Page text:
Double checking your work at the piano

By Robert Estrin


This newsletter’s subject is about how important it is to double check your work when practising the piano. If you’ve ever seen any of my videos on how I practise, you know I break things down to the smallest parts. I take small sections and study the notes carefully, just in the right hand. I figure out the rhythm. Then I count to make sure everything is secure and figure out the best fingering. Then I study all the other details, the expression, the slurs, the staccatos. I look back and forth dozens of times until I have it securely memorized.

Then I do the same long process just with this tiny phrase on the left-hand part until that is secure, going back and forth, double and triple checking. Finally, I play both hands together. That’s the hardest part! Naturally, there’s a lot of back and forth in that process making sure it’s right. Then I go on phrase by phrase until I have the whole piece memorized connecting phrase by phrase as I go. After all of that, I go back and study the score again! I take my foot off the pedal and play through really slowly to double-check my work. And yet, with all of this, I still discover things I didn’t catch in the score!


I recommend going back and forth a great deal, particularly in the formative phase of learning a piece.

As I’ve said so many times before, unlearning is much harder than learning. So you must constantly reference the score at every stage of your practice. Even when you think you have a piece beautifully memorized on performance level, go back to the music and play excruciatingly slowly. I bet you will find things you didn’t know were there. After all, there are tens of thousands of details in even a short piece of music. When you consider notes, rhythm, fingering, phrasing, and expression, it’s mind boggling that we can learn music at all! That’s why I recommend the method that I just described.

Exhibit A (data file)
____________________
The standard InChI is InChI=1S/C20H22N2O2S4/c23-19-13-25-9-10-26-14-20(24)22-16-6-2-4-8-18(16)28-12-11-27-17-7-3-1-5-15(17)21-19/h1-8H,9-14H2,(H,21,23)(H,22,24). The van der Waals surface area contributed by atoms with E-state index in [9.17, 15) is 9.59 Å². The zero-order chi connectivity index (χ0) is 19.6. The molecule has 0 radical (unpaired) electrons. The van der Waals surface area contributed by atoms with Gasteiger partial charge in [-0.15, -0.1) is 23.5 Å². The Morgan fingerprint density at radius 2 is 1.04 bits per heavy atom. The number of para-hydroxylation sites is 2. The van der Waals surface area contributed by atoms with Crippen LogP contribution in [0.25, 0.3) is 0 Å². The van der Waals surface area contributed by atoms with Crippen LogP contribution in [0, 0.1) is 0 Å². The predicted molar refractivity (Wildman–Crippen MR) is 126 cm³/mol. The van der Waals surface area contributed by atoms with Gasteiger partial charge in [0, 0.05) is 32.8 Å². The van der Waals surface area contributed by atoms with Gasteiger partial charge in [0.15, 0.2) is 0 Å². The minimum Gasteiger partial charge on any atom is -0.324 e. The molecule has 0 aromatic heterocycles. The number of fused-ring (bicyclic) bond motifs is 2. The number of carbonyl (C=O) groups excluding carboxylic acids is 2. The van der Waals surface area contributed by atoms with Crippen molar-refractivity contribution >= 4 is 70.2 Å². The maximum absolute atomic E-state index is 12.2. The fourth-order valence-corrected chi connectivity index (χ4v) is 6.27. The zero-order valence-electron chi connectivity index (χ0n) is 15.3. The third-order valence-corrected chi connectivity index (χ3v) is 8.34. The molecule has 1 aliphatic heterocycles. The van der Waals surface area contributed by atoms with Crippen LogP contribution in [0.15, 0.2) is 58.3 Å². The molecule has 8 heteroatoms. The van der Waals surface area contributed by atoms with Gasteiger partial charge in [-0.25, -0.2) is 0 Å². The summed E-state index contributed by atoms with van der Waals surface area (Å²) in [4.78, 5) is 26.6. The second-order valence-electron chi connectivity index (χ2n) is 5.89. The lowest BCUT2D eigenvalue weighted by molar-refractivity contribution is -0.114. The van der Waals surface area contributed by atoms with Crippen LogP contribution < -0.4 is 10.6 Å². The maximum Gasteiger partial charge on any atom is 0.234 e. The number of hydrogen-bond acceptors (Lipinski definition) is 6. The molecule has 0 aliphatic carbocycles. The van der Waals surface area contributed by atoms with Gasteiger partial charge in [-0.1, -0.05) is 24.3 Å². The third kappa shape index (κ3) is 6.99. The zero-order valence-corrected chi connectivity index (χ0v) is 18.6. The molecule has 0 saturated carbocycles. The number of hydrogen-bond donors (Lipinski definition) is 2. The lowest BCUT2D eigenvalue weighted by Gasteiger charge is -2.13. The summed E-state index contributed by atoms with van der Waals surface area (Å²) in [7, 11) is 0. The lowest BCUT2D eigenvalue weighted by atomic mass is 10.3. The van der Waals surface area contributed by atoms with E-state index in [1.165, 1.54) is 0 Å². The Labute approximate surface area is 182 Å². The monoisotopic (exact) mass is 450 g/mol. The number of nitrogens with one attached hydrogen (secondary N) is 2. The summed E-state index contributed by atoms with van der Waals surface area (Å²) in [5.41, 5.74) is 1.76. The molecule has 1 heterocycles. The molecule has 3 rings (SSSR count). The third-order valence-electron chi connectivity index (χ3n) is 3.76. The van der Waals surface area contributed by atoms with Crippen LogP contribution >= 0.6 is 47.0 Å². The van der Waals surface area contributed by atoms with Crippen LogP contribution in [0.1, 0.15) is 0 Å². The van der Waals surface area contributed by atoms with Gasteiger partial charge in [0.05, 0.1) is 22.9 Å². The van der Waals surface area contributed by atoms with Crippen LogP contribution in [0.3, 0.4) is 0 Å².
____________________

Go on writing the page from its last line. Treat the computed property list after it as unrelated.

Try it for yourself!

So, any of you who have pieces really solid, go through your score as I just mentioned. Go slowly, using no pedal, reading every detail, and see what you discover in the process. I think it will be richly rewarding. Better than that, be sure to double, triple, quadruple check your work as you learn so you don’t have to unlearn things later. It will save you vast amounts of time in the long run. 


Now watch my video!



I hope this is helpful for you! If you enjoy exploring pianos and piano playing, joining my Patreon family Living Pianos Patreon channel! It will offer you even more videos and the opportunity to be part of the creative process.